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Sluder v. Colvin

United States District Court, S.D. Indiana, Indianapolis Division

September 3, 2014

DEBRA K. SLUDER, Plaintiff,
v.
CAROLYN W. COLVIN, Acting Commissioner of the Social Security Administration, Defendant.

ENTRY ON JUDICIAL REVIEW

TANYA WALTON PRATT, District Judge.

Plaintiff, Debra K. Sluder ("Ms. Sluder"), requests judicial review of the final decision of the Commissioner of the Social Security Administrator ("the Commissioner"), denying her application for Disability Insurance Benefits ("DIB") under Title II of the Social Security Act ("the SSA"). For the following reasons, the Court AFFIRMS the Commissioner's decision.

I. BACKGROUND

A. Procedural History

Ms. Sluder filed her application for DIB on December 15, 2009. This claim was initially denied on February 1, 2010, and upon reconsideration on April 19, 2010. Thereafter, she requested a hearing on June 28, 2010, and on June 21, 2011, there was a video hearing before Administrative Law Judge JoAnn L. Anderson ("the ALJ"). Ms. Sluder was represented by counsel at the hearing. On September 7, 2011, the ALJ denied Ms. Sluder's application, and on December 21, 2011, the Appeals Council affirmed the ALJ's denial, thus making it the final decision of the Commissioner for the purposes of judicial review. 20 C.F.R. § 416.1481. On May 1, 2013, Ms. Sluder filed this appeal requesting judicial review pursuant to 42 U.S.C. §§ 405(g) and 1383(c)(3).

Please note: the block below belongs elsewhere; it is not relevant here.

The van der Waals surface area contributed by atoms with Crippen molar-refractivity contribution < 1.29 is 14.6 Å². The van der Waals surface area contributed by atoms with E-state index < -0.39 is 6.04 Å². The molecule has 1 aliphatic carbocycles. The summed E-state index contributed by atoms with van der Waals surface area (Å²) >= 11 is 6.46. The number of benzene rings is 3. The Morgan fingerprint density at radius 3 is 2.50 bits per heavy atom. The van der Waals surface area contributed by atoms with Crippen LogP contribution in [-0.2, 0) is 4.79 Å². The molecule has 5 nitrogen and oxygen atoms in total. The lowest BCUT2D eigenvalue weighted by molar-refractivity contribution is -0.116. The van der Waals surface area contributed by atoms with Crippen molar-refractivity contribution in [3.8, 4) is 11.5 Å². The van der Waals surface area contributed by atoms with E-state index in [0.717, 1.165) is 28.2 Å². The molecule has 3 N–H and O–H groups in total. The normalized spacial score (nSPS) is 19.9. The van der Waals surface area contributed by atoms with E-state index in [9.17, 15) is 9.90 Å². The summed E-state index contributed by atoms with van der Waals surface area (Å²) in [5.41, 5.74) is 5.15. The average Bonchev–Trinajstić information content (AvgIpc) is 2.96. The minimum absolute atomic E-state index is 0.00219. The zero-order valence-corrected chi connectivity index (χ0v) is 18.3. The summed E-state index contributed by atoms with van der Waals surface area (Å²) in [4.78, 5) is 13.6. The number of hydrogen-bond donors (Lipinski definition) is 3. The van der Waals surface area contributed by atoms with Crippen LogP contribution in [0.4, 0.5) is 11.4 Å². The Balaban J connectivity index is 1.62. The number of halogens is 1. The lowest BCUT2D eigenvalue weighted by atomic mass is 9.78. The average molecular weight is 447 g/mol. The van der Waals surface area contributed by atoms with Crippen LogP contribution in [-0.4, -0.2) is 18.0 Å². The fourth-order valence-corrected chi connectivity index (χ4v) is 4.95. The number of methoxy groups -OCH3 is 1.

B. Factual and Medical Background

On her alleged onset date, Ms. Sluder was fifty years old. (Filing No. 13-2, at ECF p. 60). Ms. Sluder graduated high school, where she had taken special education classes for English and Math. (Filing No. 13-2, at ECF p. 69). In high school, she underwent a psychological examination under the care of Calvin B. Workman ("Mr. Workman"), a consulting school psychologist, who noted improvements in her speech impediment, as well as her academics, despite an IQ score of 68. (Filing No. 13-8, at ECF p. 2). Ms. Sluder had previously worked on an assembly line at a candy store, as both a production leader, a shift leader at Burger King, and a nursing aide at a nursing home. (Filing No. 13-6, at ECF pp. 16-19). From her alleged onset date of December 1, 2008 through September 30, 2009, when she stopped receiving insurance coverage, Ms. Sluder did not engage in substantial gainful activity. (Filing No. 13-6, at ECF p. 2). At the time of her hearing in June 2010, Ms. Sluder reported that she was 5'5" tall and weighed 190 pounds.